The term "biodegradable" has been used over the past few years, to describe plastics or packaging that could potentially be metabolized by microorganisms in nature, with complete breakdown to CO2/Methane, water and biomass. However, there is significant confusion and controversy surrounding biodegradable plastics since many suppliers have used the term to loosely describe their material/packaging without specifying the conditions under which the material would degrade in nature. For instance, some plastics (like PLA) will only degrade under industrial composting conditions, while some others (like PHA) can break down under a wider range of conditions and environments (industrial, backyard, marine). Given this widespread confusion and the misuse of the "biodegradable" term, many global government and industry organizations have issued guidelines to restrict or eliminate the unqualified use of biodegradable as a descriptor of plastics or packaging. These include the European Commission guidelines (European Plastics Strategy) and the Federal Trade Commission Green Guides in the US.
In line with such guidelines, Ubuntoo's recommends that companies providing biodegradable materials, products or packaging:
1.Avoid unqualified use of the term "biodegradable" to describe their products
2.Any claim of biodegradability should be accompanied by a description of specific conditions and environments under which the material or product will undergo degradation in nature
3.It is strongly recommended that companies provide globally accepted certifications or testing for various biodegradability claims (such as the BPA certification for industrial composting)
Further in line with the position articulated by the European Commission as well as major CPG companies, Ubuntoo recommends that "biodegradable" plastics should not be considered a solution for littering (or worse a license to litter). Appropriate collection and end-of-life solutions (such as industrial composting or home composting) need to be put into place to avoid biodegradable plastics ending up as litter in the environment.
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Of Italian origin, Garbo is an industrial company active since 1997 and operates mainly in the sector of recovery of abrasives and suspending based on polyethylene glycol deriving from the cutting of silicon wafers used in the production of semiconductors and photovoltaic modules. Since 2006 Garbo has increased the development of other highly innovative technologies for the regeneration of materials, landing to ChemPET project.
Despite its properties, most of the PET in circulation is still difficult to recycle due to a number of technological barriers. Only 10% of the PET placed on the market (recycling bottles) is recycled, while the remaining 90% is disposed of in landfill or incinerated simply because, with a mechanical process, it is not possible to obtain a secondary raw material with a value that justifies the recovery treatment.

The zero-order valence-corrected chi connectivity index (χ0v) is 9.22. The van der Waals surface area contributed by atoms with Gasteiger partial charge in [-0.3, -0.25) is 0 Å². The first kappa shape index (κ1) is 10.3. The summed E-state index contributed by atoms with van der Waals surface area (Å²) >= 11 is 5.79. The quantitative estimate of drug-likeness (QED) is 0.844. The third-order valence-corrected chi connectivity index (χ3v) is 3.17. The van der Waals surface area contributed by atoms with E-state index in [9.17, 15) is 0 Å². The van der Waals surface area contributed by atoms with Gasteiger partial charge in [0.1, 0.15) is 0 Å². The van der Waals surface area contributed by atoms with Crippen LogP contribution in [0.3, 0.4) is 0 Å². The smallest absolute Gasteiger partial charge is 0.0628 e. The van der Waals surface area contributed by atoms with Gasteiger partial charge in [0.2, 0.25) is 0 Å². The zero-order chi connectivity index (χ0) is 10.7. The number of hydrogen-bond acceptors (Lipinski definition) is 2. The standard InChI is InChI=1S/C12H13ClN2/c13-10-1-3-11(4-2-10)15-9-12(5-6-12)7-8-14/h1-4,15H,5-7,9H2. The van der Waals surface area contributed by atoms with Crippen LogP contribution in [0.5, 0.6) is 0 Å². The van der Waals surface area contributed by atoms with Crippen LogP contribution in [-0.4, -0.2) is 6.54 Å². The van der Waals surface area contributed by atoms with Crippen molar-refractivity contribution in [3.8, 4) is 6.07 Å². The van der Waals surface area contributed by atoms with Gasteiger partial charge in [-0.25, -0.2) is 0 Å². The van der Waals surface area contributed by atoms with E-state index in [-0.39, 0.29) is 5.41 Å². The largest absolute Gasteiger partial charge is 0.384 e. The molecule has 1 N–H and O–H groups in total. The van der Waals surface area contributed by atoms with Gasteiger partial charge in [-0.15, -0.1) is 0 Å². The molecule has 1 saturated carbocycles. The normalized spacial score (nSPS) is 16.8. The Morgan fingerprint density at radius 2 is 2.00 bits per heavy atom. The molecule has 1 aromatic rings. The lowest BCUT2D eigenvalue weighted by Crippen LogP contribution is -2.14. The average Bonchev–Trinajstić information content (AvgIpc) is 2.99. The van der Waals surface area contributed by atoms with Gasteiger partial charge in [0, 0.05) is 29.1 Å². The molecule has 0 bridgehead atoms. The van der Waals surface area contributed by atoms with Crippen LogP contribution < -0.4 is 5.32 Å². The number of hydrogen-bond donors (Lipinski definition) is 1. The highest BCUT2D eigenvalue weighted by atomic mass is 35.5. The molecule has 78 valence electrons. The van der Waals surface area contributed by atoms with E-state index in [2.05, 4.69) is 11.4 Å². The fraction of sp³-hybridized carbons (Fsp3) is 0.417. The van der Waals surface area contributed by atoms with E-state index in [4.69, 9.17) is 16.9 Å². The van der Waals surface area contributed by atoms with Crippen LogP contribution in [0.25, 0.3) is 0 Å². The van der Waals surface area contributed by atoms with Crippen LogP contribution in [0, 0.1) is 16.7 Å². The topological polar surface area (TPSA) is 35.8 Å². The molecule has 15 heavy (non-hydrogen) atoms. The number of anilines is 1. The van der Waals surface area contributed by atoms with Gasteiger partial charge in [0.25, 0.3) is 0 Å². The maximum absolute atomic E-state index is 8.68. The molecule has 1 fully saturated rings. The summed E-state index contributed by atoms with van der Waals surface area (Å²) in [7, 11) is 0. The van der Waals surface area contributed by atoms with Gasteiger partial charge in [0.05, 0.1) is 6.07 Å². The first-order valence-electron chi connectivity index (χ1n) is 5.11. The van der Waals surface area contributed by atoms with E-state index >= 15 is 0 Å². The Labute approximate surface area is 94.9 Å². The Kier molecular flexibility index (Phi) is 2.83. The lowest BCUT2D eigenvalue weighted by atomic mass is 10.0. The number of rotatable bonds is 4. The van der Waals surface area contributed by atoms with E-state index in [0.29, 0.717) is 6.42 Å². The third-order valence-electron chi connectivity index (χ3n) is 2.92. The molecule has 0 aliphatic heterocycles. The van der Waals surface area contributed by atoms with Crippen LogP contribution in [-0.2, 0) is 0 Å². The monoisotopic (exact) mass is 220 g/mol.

Garbo S.r.l., in collaboration with the University of Modena and Bologna, has developed an innovative “chemical recycling” process, called ChemPET, capable of handling almost all the currently non-recoverable PET based waste. Through a chemical reaction, the PET, present in the pre- and post-consumer waste, is reacted selectively with ethylene glycol and transformed into an intermediate product called BHET (bis-hydroxy-ethylene-terephthalate) which, if adequately purified, can be used again for the production of PET in place of raw materials of fossil origin.
Materials PET based that can be recovered with the ChemPET process are:
multi-layer thermoforming scrap and trays (PET/PE/EVOH/PE);
Multi-layer film (e.g. PET/PE/Alu/PE)
Opaque rigid container
PET Fines and dust
black PET trays
PET/PP strapping waste
Nonwoven fabric waste
Garbo's glycolysis process produces a pure and competitive PET monomer, which can be used in the production of PET instead of fossil-based raw materials (PTA and EG). A pre-industrial production line is being started and validated (three tonnes per day, or 1,000 tonnes per year). Polycondensation tests are planned in the short term with a percentage of recycled monomer up to 100%.
The company owns a site in Cerano, in the Milan region, where industrial equipment could be envisaged in 2019, with a processing capacity of up to 200 tons / day on two lines. Garbo also plans to install another recycling line in France or Benelux, as well as in other parts of the world if supplies can be guaranteed. The economic model is based on recovering waste with no value or negative price recovery.